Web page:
On the other hand, some days when you write this way, you'll run into those parts that you've been dying to get out onto the page -- and, to me, the delay at getting to those high-energy bursts makes them even better, more technically well-crafted, once I am finally able to write them.

So I've been rhythmically looking back at my most-recent WIP. I am nearly finished, but in no rush to get there since I know I'll be through with it well before November 9, when The Marbury Lens is released, which was my goal.

Now to go board up the windows and pad the walls...

Sunday, August 22, 2010


First of all, I read a great story on author Brian James's blog today about how he responds to every letter/email he gets from readers. Really great story, that makes me even more obsessed about forgetting things in the seat pockets of airplanes.

I'm like him. I respond to every one, too. Even the ones that have made me uncomfortable. Like yesterday, for example... I was at a party, and I got an email on my phone from a reader who wanted me to explain a particular sentence in one of my novels because she thought the sentence was grammatically and syntactically incorrect. She loved the book, though. And wrote some very well-worded emails to me with expert grammar and syntax. But she just didn't "get" one sentence.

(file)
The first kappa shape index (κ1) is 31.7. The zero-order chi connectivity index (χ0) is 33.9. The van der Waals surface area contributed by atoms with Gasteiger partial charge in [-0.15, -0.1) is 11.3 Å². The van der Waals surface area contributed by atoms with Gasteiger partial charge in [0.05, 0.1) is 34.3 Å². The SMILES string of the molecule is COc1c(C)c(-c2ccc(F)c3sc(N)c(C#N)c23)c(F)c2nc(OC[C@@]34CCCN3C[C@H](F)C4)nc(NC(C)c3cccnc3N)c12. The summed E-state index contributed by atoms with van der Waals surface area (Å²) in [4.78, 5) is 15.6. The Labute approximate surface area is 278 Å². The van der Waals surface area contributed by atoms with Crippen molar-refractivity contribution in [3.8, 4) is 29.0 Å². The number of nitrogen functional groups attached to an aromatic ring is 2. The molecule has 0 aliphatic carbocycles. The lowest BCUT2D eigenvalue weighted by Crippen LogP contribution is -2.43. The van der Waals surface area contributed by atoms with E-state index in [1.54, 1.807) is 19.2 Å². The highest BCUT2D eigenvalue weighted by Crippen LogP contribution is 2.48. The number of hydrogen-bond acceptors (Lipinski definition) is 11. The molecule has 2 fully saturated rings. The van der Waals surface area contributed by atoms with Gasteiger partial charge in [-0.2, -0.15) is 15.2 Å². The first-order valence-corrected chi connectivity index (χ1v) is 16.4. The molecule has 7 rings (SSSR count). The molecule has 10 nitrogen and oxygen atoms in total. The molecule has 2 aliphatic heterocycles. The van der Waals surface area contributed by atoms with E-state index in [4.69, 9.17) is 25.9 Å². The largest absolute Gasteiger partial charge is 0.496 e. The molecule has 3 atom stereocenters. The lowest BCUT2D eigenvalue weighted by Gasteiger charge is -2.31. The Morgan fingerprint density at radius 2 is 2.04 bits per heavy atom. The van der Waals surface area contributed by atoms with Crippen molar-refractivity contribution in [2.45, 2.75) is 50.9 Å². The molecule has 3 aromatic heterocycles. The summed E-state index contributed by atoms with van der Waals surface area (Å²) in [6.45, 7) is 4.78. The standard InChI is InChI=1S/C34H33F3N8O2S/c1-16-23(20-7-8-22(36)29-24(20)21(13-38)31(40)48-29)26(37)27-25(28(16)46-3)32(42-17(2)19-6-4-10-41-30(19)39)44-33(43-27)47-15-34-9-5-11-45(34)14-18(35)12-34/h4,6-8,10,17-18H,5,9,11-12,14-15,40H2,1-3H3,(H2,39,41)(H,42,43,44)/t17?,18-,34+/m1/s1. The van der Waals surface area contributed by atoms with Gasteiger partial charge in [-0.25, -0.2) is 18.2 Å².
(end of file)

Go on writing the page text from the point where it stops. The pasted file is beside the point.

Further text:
Attention: All of my sentences are perfect.

No fragments.


As authors, too, I'm sure there are others out there who have had the experience of "chatting" with aspiring writers who are consumed with bitterness and hatred toward literary agents and the American publishing industry. So they spend a lot of their time spewing venom about how corrupt, bereft of talent, and inbred literary agents and editors are... and then you read a page or so of what they've been trying to get repped or published and you're, like, holy crap, I've read better stuff from heroin-addicted gradeschoolers.

You know?

So, the latest one of these, the angry and unpublished, tells me how he's totally fed up with American publishers and talentless American literary agents, and could I give him any advice for finding a foreign literary agent or editor to publish his work.

I told him he should build a rocket ship in his back yard.

Oh yeah.

That's what life is like.


That could be a picture of ME, wearing a tie, passing off my latest work to my agent, an absolute Black Belt in multitasking, who can pen out my latest contract with her right hand while handing over a wad of cash with her left, all the while, (if you look closely) she is speed-reading and falling in love with my manuscript. Good thing her phone's not ringing, or she'd sprout a third arm from her sternum on the spot.